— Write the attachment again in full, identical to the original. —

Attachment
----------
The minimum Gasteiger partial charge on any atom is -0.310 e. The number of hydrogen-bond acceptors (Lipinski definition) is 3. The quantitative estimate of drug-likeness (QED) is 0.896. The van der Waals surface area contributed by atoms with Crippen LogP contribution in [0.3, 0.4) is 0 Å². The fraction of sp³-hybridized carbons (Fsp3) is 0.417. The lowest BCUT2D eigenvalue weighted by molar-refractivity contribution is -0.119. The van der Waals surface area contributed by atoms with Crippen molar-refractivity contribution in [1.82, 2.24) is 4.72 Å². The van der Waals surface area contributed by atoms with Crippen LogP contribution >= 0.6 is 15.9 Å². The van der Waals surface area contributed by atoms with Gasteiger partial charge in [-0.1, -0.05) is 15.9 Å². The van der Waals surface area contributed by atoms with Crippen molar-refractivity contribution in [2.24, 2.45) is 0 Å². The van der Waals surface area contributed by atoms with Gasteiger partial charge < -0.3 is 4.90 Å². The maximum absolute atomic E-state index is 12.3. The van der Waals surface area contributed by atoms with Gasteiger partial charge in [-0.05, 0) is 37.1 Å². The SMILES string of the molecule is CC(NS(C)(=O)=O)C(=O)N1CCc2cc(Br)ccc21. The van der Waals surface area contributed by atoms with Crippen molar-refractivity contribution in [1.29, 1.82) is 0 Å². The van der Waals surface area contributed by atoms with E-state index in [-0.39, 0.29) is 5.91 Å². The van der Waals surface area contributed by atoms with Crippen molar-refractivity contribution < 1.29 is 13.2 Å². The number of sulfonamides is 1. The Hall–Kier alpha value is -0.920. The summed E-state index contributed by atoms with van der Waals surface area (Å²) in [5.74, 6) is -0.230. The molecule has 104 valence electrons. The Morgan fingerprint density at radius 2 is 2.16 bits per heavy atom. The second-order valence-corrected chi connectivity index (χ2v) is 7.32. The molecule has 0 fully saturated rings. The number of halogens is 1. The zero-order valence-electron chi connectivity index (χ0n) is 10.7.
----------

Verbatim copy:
The minimum Gasteiger partial charge on any atom is -0.310 e. The number of hydrogen-bond acceptors (Lipinski definition) is 3. The quantitative estimate of drug-likeness (QED) is 0.896. The van der Waals surface area contributed by atoms with Crippen LogP contribution in [0.3, 0.4) is 0 Å². The fraction of sp³-hybridized carbons (Fsp3) is 0.417. The lowest BCUT2D eigenvalue weighted by molar-refractivity contribution is -0.119. The van der Waals surface area contributed by atoms with Crippen molar-refractivity contribution in [1.82, 2.24) is 4.72 Å². The van der Waals surface area contributed by atoms with Crippen LogP contribution >= 0.6 is 15.9 Å². The van der Waals surface area contributed by atoms with Gasteiger partial charge in [-0.1, -0.05) is 15.9 Å². The van der Waals surface area contributed by atoms with Crippen molar-refractivity contribution in [2.24, 2.45) is 0 Å². The van der Waals surface area contributed by atoms with Gasteiger partial charge < -0.3 is 4.90 Å². The maximum absolute atomic E-state index is 12.3. The van der Waals surface area contributed by atoms with Gasteiger partial charge in [-0.05, 0) is 37.1 Å². The SMILES string of the molecule is CC(NS(C)(=O)=O)C(=O)N1CCc2cc(Br)ccc21. The van der Waals surface area contributed by atoms with Crippen molar-refractivity contribution in [1.29, 1.82) is 0 Å². The van der Waals surface area contributed by atoms with E-state index in [-0.39, 0.29) is 5.91 Å². The van der Waals surface area contributed by atoms with Crippen molar-refractivity contribution < 1.29 is 13.2 Å². The number of sulfonamides is 1. The Hall–Kier alpha value is -0.920. The summed E-state index contributed by atoms with van der Waals surface area (Å²) in [5.74, 6) is -0.230. The molecule has 104 valence electrons. The Morgan fingerprint density at radius 2 is 2.16 bits per heavy atom. The second-order valence-corrected chi connectivity index (χ2v) is 7.32. The molecule has 0 fully saturated rings. The number of halogens is 1. The zero-order valence-electron chi connectivity index (χ0n) is 10.7.